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Last Updated: Friday, 7 March 2008, 18:46 GMT
The makings of a movie revolution
By Alex Stanger
Entertainment reporter, BBC News

Armed with computers and cheap editing software, a new generation of budding film-makers is finding it easier than ever to get noticed.

Shane Meadows at the Baftas
Now films have turned up in Cannes that have been made on a laptop, in someone's bedroom
Shane Meadows (left)
The days of scrimping and saving to get a first short film made are not necessarily over - but the cost has been driven down dramatically in the past decade, and that's thanks to advances in technology.

For Bafta Award winner Shane Meadows, this shift can only be a good thing.

"When I was a kid, camcorders were as big as your dad's car and they were really expensive," he tells the BBC.

"And then you needed editing equipment so it was something that wasn't open to people unless you had a privileged background."

Meadows is a member of the old school. He had to beg cameras and editing equipment to make his first short film Smalltime in 1996.

He became so frustrated at there being nowhere to screen Smalltime that he founded a "mini event" showcasing it and other shorts.

Joel Veitch's animated cats
Joel Veitch's animated cats became cult hits - and kicked off his career
This year, his feature This is England won the Bafta for best British film.

"Now films have turned up in Cannes that have been made on a laptop, in someone's bedroom," he adds.

"Technology alone has made it a big part for kids that wouldn't otherwise have had the chance."

There is no chance of Meadows making movies on his laptop now, but for those wanting to become future Bafta winners, putting digital pictures together has never been easier - and that's thanks to editing software.

The price of buying this software is dropping all the time and according to animator Joel Veitch, the software is becoming easier to master.

Veitch is one of the revolution's success stories.

You don't need to make showreels and send them to 100 production houses, hoping somebody will watch it
Joel Veitch

His animations of skiffle-playing kittens became an internet phenomenon five year ago.

After e-mailing them to a few friends, they found their way into inboxes across the TV industry.

Since then, Veitch has worked on advertising campaigns for Switch cards and Crusha milkshakes and has created animations for the BBC, Channel 4 and VH1.

"You no longer need to be dependent on the old distribution channels," he says.

"You don't need to make showreels and send them to 100 production houses, hoping somebody will watch it.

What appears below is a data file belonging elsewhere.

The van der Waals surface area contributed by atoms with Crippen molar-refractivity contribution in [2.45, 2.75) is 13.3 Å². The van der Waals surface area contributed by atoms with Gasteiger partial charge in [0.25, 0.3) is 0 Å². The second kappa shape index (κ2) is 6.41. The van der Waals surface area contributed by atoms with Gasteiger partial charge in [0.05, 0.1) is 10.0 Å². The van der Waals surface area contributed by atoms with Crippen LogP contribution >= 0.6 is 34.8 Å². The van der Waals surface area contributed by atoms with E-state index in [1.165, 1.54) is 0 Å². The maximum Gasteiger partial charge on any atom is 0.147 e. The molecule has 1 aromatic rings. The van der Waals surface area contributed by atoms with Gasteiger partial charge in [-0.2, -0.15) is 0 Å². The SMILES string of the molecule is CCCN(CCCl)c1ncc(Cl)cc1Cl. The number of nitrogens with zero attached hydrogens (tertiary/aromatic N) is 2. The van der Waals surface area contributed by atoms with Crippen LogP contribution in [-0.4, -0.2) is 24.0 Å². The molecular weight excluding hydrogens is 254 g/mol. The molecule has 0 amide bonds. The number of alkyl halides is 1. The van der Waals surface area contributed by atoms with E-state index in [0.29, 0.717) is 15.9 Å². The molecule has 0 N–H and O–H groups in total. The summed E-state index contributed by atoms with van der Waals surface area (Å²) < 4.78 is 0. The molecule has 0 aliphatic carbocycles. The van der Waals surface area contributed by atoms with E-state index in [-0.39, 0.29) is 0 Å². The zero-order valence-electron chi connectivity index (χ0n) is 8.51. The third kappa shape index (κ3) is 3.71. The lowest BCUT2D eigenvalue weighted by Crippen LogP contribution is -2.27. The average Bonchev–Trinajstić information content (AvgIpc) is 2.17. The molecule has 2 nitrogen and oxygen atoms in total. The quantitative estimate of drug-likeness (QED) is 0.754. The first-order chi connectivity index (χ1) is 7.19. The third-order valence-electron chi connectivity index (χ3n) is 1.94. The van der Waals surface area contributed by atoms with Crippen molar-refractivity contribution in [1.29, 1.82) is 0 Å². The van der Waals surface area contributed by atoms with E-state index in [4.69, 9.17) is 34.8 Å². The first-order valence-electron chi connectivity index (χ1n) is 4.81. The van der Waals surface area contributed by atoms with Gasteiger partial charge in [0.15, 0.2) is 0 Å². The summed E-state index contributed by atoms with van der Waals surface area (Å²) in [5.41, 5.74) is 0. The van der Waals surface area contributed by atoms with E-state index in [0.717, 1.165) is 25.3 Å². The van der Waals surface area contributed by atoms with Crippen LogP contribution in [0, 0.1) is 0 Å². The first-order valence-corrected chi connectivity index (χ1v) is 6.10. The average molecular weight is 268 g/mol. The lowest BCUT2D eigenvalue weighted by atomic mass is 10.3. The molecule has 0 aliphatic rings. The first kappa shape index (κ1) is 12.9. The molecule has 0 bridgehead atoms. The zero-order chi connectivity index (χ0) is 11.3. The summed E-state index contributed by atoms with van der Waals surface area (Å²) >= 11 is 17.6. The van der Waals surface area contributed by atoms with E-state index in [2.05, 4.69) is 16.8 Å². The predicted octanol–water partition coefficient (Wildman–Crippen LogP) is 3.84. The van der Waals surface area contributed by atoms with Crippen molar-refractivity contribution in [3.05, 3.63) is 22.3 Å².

"You can just put it on the internet and rely on people e-mailing each other and then you get an audience - assuming that your work is appealing."

Internet revolution

The revolution has again been moved on by the emergence of video-sharing websites such as You Tube, Veoh and My Space, according to the UK Film Council's chief executive John Woodward.

"Even if you make a brilliant film, the question which many have had to grapple with on the web is how do you drive people to it, how do you advertise it?" he says.

"The social networking sites have been a complete revolution in what they have done.

"Consumers will find something, share it with other consumers and the whole thing goes viral and suddenly you can find a project that started quite small becomes an enormous hit."

But do not expect a hit on the internet to suddenly be transported onto the big screen.

Digital hurdles

Digital technology may make it easier to shoot and edit films, but they still cannot be shown at most cinemas in the UK.

That is because only around 10% of cinemas have digital projectors, according to figures supplied by the Film Distributors' Association.

It means movies such as this year's digitally-filmed box office hit Cloverfield must be transferred onto 35mm film before they can be shown at the majority of cinemas - and that costs thousands.

The beauty of the revolution is that it's not about making films that replace Hollywood or the British film industry
John Woodward
UK Film Council
Of course, for the fledgling film-maker, getting a movie shown at a multiplex may be rather ambitious.

But entering it into film festivals and competitions, which require it to be projected onto a big screen, could also prove costly.

But John Woodward believes that is not the concern of this particular movement.

"The beauty of the revolution is that it's not about making films that replace Hollywood or the British film industry," he says.

"What it is about is being able to showcase talent much, much more effectively - and if you do that properly, you are going to get noticed and these films become calling cards."

Watch Alex Stanger's TV report on film-making on BBC News 24's new entertainment news programme E24. It is shown on BBC News 24 at 1045 GMT and 1745 GMT on Saturdays, and at 1745 GMT and 2145 GMT on Sundays.

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